Annual water maintenance period begins on March 1
MELISSA (February 24, 2021) Starting on March 1, and continuing for most of the month, Melissa residents may detect a change in the taste and smell of their water, and while the quality and purity does not diminish, there are ways to minimize the alteration in the taste and smell.
The change is a result of the annual system maintenance procedure undertaken by the City’s water supplier, the North Texas Municipal Water District (NTMWD), according to Jeff Cartwright, Melissa’s Public Works Director.
During this period, people with heightened senses can counter the smell and taste in several ways. Placing a pitcher of water in the refrigerator overnight or adding a slice of citrus to the water will minimize the taste and odor alteration. Adding a crushed 1,000 mg vitamin C tablet will neutralize the chlorine from bath water, making it undetectable.
“This is the time of year that the NTMWD conducts the annual system maintenance,” says Cartwright. “Here in Melissa, the effect may not be as pronounced as in other communities served by the water supplier because we blend water from the district with water from the former Country Ridge Water System.”
Melissa is among the area’s cities and towns that purchase most of their water from the North Texas Municipal Water District, then blends it with water from wells. The blending can serve to mitigate the altered taste and smell of water purchased from NTMWD.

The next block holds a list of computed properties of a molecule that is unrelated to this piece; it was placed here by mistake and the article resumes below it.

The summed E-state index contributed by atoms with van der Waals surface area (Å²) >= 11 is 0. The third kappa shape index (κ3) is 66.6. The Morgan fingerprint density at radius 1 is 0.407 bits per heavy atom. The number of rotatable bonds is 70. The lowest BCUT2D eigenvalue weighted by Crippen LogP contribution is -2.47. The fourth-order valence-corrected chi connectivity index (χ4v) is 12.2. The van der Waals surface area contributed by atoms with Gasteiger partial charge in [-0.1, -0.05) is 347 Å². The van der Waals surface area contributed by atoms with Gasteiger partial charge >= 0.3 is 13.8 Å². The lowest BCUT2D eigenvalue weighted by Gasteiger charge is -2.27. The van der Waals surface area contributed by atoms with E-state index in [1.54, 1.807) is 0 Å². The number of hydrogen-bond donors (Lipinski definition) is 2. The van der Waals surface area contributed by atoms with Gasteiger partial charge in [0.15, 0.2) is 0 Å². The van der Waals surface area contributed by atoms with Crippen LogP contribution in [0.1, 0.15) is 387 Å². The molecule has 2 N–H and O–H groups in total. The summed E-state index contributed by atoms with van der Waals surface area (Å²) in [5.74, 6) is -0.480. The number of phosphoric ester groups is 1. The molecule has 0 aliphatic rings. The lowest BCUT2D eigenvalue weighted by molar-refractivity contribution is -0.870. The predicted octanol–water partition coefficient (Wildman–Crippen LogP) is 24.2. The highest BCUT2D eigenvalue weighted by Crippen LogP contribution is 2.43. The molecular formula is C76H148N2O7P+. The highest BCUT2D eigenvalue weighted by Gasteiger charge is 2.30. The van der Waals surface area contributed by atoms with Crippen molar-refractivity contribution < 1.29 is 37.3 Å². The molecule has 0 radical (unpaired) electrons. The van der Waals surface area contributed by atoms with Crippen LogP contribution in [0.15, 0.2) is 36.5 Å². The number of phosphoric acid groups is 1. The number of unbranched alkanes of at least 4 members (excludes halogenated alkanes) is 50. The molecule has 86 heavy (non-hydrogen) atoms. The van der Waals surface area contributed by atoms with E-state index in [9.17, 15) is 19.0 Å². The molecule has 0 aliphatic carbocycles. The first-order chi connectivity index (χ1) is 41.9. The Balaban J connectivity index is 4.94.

The altered taste and smell are because chlorine is the only chemical added to the water during this period to kill bacteria and oxidize contaminants. Normally, chlorine is combined with ammonia to treat drinking water, creating a combined chlorine, or chloramines. Chloramines provide longer-lasting water treatment as the water moves through the system to consumers.
However, during the NTMWD maintenance period, ammonia is not added, giving chlorine a greater level of concentration. This can result in a change in the smell and taste of the water.
The Texas Commission on Environmental Quality allows water suppliers to perform chlorine maintenance, which helps reduce the need for the NTMWD to flush systems during the summer, thus conserving water.
“At the end of the monthlong chlorine maintenance period, on March 29, the taste and smell will return to normal,” added Cartwright.
NTMWD conducts hundreds of tests daily in a state-certified laboratory to ensure water safety. Monthly and annual water quality reports are posted online, including results of tests conducted during the annual system maintenance. Customers can view this information at www.ntmwd.com/water-testing/.